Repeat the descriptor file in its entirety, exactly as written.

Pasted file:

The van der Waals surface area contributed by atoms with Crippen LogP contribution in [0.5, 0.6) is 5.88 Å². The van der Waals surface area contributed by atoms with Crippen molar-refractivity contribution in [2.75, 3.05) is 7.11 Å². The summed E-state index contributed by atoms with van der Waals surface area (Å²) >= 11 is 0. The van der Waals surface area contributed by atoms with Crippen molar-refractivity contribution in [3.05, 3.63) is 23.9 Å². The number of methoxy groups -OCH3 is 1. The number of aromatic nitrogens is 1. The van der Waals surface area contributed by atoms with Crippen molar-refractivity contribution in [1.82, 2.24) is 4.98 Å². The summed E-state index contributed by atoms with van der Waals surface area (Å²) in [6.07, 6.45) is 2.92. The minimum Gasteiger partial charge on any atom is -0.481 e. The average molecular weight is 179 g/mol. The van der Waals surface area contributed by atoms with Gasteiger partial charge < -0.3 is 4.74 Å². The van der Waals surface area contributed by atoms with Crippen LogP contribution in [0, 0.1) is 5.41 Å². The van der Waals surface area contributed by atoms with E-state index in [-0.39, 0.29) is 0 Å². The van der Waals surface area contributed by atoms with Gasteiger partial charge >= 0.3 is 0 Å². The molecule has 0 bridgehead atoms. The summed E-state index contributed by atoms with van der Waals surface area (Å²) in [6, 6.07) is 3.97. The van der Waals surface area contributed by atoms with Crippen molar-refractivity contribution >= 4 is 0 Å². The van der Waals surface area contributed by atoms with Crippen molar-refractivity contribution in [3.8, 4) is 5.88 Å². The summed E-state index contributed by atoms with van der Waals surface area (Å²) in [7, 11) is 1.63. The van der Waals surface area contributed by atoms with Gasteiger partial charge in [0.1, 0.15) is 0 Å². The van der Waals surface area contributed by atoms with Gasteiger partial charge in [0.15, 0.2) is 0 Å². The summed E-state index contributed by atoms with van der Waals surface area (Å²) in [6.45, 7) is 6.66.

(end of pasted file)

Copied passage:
The van der Waals surface area contributed by atoms with Crippen LogP contribution in [0.5, 0.6) is 5.88 Å². The van der Waals surface area contributed by atoms with Crippen molar-refractivity contribution in [2.75, 3.05) is 7.11 Å². The summed E-state index contributed by atoms with van der Waals surface area (Å²) >= 11 is 0. The van der Waals surface area contributed by atoms with Crippen molar-refractivity contribution in [3.05, 3.63) is 23.9 Å². The number of methoxy groups -OCH3 is 1. The number of aromatic nitrogens is 1. The van der Waals surface area contributed by atoms with Crippen molar-refractivity contribution in [1.82, 2.24) is 4.98 Å². The summed E-state index contributed by atoms with van der Waals surface area (Å²) in [6.07, 6.45) is 2.92. The minimum Gasteiger partial charge on any atom is -0.481 e. The average molecular weight is 179 g/mol. The van der Waals surface area contributed by atoms with Gasteiger partial charge < -0.3 is 4.74 Å². The van der Waals surface area contributed by atoms with Crippen LogP contribution in [0, 0.1) is 5.41 Å². The van der Waals surface area contributed by atoms with E-state index in [-0.39, 0.29) is 0 Å². The van der Waals surface area contributed by atoms with Gasteiger partial charge >= 0.3 is 0 Å². The molecule has 0 bridgehead atoms. The summed E-state index contributed by atoms with van der Waals surface area (Å²) in [6, 6.07) is 3.97. The van der Waals surface area contributed by atoms with Crippen molar-refractivity contribution >= 4 is 0 Å². The van der Waals surface area contributed by atoms with Crippen molar-refractivity contribution in [3.8, 4) is 5.88 Å². The summed E-state index contributed by atoms with van der Waals surface area (Å²) in [7, 11) is 1.63. The van der Waals surface area contributed by atoms with Gasteiger partial charge in [0.1, 0.15) is 0 Å². The van der Waals surface area contributed by atoms with Gasteiger partial charge in [0.15, 0.2) is 0 Å². The summed E-state index contributed by atoms with van der Waals surface area (Å²) in [6.45, 7) is 6.66.